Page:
Francisella-like endosymbionts and rickettsia species in local and imported hyalomma ticks

Tal Azagi, Eyal Klement, Gidon Perlman, Yaniv Lustig, Kosta Y. Mumcuoglu, Dmitry A. Apanaskevich, Yuval Gottlieb*

*Corresponding author for this work

Research output: Contribution to journalArticlepeer-review

44 Scopus citations

Abstract

Hyalomma ticks (Acari: Ixodidae) are hosts for Francisella-like endosymbionts (FLE) and may serve as vectors of zoonotic disease agents. This study aimed to provide an initial characterization of the interaction between Hyalomma and FLE and to determine the prevalence of pathogenic Rickettsia in these ticks. Hyalomma marginatum, Hyalomma rufipes, Hyalomma dromedarii, Hyalomma aegyptium, and Hyalomma excavatum ticks, identified morphologically and molecularly, were collected from different hosts and locations representing the distribution of the genus Hyalomma in Israel, as well as from migratory birds. A high prevalence of FLE was found in all Hyalomma species (90.6%), as well as efficient maternal transmission of FLE (91.8%), and the localization of FLE in Malpighian tubules, ovaries, and salivary glands in H. marginatum. Furthermore, we demonstrated strong cophylogeny between FLE and their host species. Contrary to FLE, the prevalence of Rickettsia ranged from 2.4% to 81.3% and was significantly different between Hyalomma species, with a higher prevalence in ticks collected from migratory birds. Using ompA gene sequences, most of the Rickettsia spp. were similar to Rickettsia aeschlimannii, while a few were similar to Rickettsia africae of the spotted fever group (SFG). Given their zoonotic importance, 249 ticks were tested for Crimean Congo hemorrhagic fever virus infection, and all were negative. The results imply that Hyalomma and FLE have obligatory symbiotic interactions, indicating a potential SFG Rickettsia zoonosis risk. A further understanding of the possible influence of FLE on Hyalomma development, as well as on its infection with Rickettsia pathogens, may lead to novel ways to control tick-borne zoonoses.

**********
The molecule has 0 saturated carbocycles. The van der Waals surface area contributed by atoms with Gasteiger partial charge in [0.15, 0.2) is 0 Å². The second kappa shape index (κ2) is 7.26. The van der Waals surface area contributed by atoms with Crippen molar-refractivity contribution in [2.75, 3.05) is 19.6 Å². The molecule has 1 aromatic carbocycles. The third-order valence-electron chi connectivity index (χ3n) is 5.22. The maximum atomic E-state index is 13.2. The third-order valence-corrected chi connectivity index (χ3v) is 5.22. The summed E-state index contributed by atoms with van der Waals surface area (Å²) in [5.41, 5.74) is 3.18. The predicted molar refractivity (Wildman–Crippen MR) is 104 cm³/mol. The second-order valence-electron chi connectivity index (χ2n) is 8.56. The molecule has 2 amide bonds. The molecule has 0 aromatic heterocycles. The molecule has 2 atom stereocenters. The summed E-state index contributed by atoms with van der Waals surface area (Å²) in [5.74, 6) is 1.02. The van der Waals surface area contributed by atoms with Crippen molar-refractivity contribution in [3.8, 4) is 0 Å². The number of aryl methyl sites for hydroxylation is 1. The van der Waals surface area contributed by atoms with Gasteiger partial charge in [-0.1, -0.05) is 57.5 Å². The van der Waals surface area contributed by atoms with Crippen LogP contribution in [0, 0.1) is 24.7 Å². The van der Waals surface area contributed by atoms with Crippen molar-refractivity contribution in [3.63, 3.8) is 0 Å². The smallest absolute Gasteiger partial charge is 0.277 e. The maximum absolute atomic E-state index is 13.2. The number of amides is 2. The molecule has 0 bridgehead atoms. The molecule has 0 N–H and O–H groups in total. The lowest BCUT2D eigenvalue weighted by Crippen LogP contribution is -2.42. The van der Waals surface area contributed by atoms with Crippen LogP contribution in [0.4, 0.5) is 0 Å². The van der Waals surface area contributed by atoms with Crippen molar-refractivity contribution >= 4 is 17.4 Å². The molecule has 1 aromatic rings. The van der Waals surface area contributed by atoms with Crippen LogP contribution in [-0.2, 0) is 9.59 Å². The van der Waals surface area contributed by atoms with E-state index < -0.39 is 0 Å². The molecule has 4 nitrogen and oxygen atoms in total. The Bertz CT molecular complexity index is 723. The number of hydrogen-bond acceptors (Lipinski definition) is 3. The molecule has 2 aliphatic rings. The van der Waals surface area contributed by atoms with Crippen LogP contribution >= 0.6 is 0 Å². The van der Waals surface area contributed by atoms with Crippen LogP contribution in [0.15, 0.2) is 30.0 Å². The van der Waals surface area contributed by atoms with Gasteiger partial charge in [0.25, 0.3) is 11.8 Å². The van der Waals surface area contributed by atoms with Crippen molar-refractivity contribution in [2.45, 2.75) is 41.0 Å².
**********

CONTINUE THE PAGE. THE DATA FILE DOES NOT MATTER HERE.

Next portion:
Original languageAmerican English
Article numbere01302
JournalApplied and Environmental Microbiology
Volume83
Issue number18
DOIs
StatePublished - 1 Sep 2017

Bibliographical note

Publisher Copyright:
© 2017 American Society for Microbiology.

Keywords

  • Arthropod symbiosis
  • Francisella
  • Rickettsia
  • Vector-borne diseases

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